Rhine Shipping DMCC v Vitol S.A. (The “Dijilah”) – EWHC (Comm Ct), 26 May 2023

Disponent Owners chartered the tanker “Dijilah” from West Africa to China, then faced legal issues over sanction compliance by the commercial operator/owner. Property seizure by financiers caused delays, leading Charterers to pay an extra USD 3.7 million for cargo, but they gained USD 2.9 million internally. Disputes ensued as Owners claimed demurrage charges, countered by Charterers citing losses from the delay.


The tanker “Dijilah” faced complications during a voyage from West Africa to China carrying crude oil. Disponent Owners chartered the vessel using an amended BPVOY4 form, subject to English law and jurisdiction. The vessel was initially under a bareboat charter to Al-Iraqia, however they faced issues related to sanctions compliance as the vessel’s commercial operator.  This led Owners Nera and their financiers to initiate arbitration and attempt to terminate the bareboat charters. 

Charterers, dealing with an index-linked pricing mechanism, bought and resold the cargo, adjusting prices based on loading and delivery dates. The arrest of property on board by financiers delayed the vessel at the second load port, Congo. Charterers adjusted internal hedging, resulting in a USD2.9m gain but incurred an extra USD3.7m due to the delay. Demurrage ensued, prompting Owners to claim, with Charterers counterclaiming for delay-related losses.

Indemnity Claim

The first question was whether the circumstances of the vessel’s delay in Ghana, caused by the arrest of property on board, triggered the Clause 13 indemnity.  Clause 13 read as follows:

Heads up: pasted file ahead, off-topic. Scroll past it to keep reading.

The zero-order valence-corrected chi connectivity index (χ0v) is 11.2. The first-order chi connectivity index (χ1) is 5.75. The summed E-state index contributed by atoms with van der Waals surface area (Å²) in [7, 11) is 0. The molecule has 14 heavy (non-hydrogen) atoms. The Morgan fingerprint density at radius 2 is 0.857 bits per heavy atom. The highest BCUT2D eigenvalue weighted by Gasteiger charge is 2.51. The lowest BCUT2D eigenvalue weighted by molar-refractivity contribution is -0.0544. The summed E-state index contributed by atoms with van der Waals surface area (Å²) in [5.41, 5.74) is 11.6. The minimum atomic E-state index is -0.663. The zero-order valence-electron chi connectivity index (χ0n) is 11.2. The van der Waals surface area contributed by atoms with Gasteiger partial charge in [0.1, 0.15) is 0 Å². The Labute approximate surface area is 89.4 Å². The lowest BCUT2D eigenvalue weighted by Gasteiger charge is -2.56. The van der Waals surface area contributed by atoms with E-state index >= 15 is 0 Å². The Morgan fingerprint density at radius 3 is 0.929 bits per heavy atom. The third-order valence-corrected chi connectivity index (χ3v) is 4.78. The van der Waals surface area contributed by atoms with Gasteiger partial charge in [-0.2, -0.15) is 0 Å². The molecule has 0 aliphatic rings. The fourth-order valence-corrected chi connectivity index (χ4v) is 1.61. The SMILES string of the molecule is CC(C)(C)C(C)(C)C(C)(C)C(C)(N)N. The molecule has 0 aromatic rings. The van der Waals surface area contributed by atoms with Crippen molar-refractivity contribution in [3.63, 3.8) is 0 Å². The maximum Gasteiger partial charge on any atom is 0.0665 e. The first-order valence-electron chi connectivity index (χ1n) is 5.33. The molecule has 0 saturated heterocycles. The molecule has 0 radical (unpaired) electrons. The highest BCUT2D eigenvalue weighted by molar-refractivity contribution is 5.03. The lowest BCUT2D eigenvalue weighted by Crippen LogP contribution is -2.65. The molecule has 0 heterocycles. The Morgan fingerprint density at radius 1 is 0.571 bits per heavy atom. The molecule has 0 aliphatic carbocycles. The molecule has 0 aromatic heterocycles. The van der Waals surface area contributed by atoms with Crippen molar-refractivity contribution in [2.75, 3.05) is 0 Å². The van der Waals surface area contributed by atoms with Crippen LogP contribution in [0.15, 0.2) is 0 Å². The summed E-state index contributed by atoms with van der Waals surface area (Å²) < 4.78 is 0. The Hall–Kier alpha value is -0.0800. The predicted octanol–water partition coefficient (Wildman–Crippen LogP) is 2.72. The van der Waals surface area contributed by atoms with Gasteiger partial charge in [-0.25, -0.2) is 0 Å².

In the event of arrest/detention or other sanction levied against the vessel through no fault of Charterer, Owners shall indemnify Charterer for any damages, penalties, costs and consequences and any time vessel is under arrest/detained and/or limited in her performance is fully for Owner’s account and/or such time shall not count as laytime or if on demurrage, as time on demurrage.

In the event of arrest/detention or other sanction levied against the vessel through no fault of Charterer, Charterer shall be entitled, in Charterer’s option, to terminate the Charter. Termination or failure to terminate shall be without prejudice to any claim for damages Charterer may have against Owner.”

The Judge concluded that the indemnity was applicable because the vessel’s detention resulted directly from the arrest of the property on board, preventing it from proceeding to Congo.


The warranty stated the following:


This led to two issues for consideration:

(1) Did Al-Iraqia fit the criteria outlined in the clause, specifically falling under the descriptions of “managers” or “disponent owners”?

Here the Court ruled the term “managers” was broad, and evidence indicated Al-Iraqia was engaged in the vessel’s commercial management, aligning with its role as the “commercial operator” in the voyage charter. Therefore, the Judge deemed Al-Iraqia fittingly described as “managers.” 

Additionally, though not crucial to decide, the Judge also found that Al-Iraqia could reasonably be labeled as “disponent owners,” indicating any party providing a vessel under a charter arrangement, not being the registered owner. Alternatively, Al-Iraqia could be fairly described as “owners” since it had possession of the vessel through its personnel on board.

(2) Whether, during the time of and just before securing the voyage charter, Al-Iraqia was “clear of any burdens or legal matters that might impact the vessel’s approvals or the execution of the charter”?

The Judge found there was evidence of a legal problem involving Al-Iraqia during the time the voyage charter was agreed, notably the London arbitration. This issue had the potential to impact the execution of the voyage charter, which indeed happened. The Judge also clarified that, in terms of fulfilling a voyage charter, it didn’t matter whether the claims leading to the property arrest were ultimately proven valid or not.